A Qualitative Analysis of Factors Influencing HPV Vaccine Uptake in Soweto, South Africa among Adolescents and Their Caregivers

Ingrid T. Katz, Busisiwe Nkala, Janan Dietrich, Melissa Wallace, Linda Gail Bekker, Kathryn Pollenz, Laura M. Bogart, Alexi A. Wright, Alexander C. Tsai, David Bangsberg, Glenda E. Gray

Research output: Contribution to journalArticle

24 Citations (Scopus)

Abstract

Background:In South Africa, the prevalence of oncogenic Human Papillomavirus (HPV) may be as high as 64%, and cervical cancer is the leading cause of cancer-related death among women. The development of efficacious prophylactic vaccines has provided an opportunity for primary prevention. Given the importance of psycho-social forces in vaccine uptake, we sought to elucidate factors influencing HPV vaccination among a sample of low-income South African adolescents receiving the vaccine for the first time in Soweto.Methods:The HPV vaccine was introduced to adolescents in low-income townships throughout South Africa as part of a nationwide trial to understand adolescent involvement in future vaccine research targeting human immunodeficiency virus (HIV). We performed in-depth semi-structured interviews with purposively-sampled adolescents and their care providers to understand what forces shaped HPV vaccine uptake. Interviews were recorded, transcribed, translated, and examined using thematic analysis.Results:Of 224 adolescents recruited, 201 initiated the vaccine; 192 (95.5%) received a second immunization; and 164 (81.6%) completed three doses. In our qualitative study of 39 adolescent-caregiver dyads, we found that factors driving vaccine uptake reflected a socio-cultural backdrop of high HIV endemnicity, sexual violence, poverty, and an abundance of female-headed households. Adolescents exercised a high level of autonomy and often initiated decision-making. Healthcare providers and peers provided support and guidance that was absent at home. The impact of the HIV epidemic on decision-making was substantial, leading participants to mistakenly conflate HPV and HIV.Conclusions:In a setting of perceived rampant sexual violence and epidemic levels of HIV, adolescents and caregivers sought to decrease harm by seeking a vaccine targeting a sexually transmitted infection (STI). Despite careful consenting, there was confusion regarding the vaccine's target. Future interventions promoting STI vaccines will need to provide substantial information for participants, particularly adolescents who may exercise a significant level of autonomy in decision-making.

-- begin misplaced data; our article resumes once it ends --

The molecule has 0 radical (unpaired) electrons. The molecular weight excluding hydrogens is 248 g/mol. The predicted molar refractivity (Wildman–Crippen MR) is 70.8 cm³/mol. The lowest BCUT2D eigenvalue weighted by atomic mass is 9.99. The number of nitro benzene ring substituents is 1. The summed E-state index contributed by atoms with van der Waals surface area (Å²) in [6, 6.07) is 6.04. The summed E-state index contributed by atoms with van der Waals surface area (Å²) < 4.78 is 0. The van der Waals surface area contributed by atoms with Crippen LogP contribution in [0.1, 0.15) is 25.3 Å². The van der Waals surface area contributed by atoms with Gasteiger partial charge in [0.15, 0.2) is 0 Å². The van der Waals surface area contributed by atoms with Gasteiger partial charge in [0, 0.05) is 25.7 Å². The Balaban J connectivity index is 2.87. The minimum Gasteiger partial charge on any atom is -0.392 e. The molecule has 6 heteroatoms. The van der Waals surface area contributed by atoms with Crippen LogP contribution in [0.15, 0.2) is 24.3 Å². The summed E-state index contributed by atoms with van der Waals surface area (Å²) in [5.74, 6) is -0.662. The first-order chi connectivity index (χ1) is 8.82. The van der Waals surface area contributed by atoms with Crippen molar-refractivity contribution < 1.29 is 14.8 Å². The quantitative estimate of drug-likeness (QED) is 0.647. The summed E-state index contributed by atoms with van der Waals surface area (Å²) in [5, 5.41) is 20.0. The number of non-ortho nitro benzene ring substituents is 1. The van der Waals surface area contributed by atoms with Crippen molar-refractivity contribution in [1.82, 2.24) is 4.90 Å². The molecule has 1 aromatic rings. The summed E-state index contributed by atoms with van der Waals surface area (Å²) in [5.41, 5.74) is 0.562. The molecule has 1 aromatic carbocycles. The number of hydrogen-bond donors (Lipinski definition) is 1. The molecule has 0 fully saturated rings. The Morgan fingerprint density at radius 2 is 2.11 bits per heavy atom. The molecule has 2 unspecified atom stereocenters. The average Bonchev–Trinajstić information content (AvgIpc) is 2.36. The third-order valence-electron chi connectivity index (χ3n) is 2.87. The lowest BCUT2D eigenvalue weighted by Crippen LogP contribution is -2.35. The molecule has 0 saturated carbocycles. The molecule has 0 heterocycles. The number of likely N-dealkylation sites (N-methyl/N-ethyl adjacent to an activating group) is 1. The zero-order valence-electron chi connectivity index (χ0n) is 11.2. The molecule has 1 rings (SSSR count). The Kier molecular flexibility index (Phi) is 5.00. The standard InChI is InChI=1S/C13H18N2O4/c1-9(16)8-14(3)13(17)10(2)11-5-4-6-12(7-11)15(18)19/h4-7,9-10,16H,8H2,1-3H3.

Original languageEnglish (US)
Article numbere72094
JournalPLoS One
Volume8
Issue number8
DOIs
StatePublished - Aug 30 2013
Externally publishedYes

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Papillomavirus Vaccines
Papillomaviridae
health care workers
qualitative analysis
South Africa
Caregivers
Statistical Factor Analysis
Vaccines
vaccines
uptake mechanisms
Viruses
Human immunodeficiency virus
HIV
Decision Making
Decision making
Sex Offenses
sexually transmitted diseases
decision making
violence
Sexually Transmitted Diseases

ASJC Scopus subject areas

  • Agricultural and Biological Sciences(all)
  • Biochemistry, Genetics and Molecular Biology(all)
  • Medicine(all)

Cite this

Katz, I. T., Nkala, B., Dietrich, J., Wallace, M., Bekker, L. G., Pollenz, K., ... Gray, G. E. (2013). A Qualitative Analysis of Factors Influencing HPV Vaccine Uptake in Soweto, South Africa among Adolescents and Their Caregivers. PLoS One, 8(8), [e72094]. https://doi.org/10.1371/journal.pone.0072094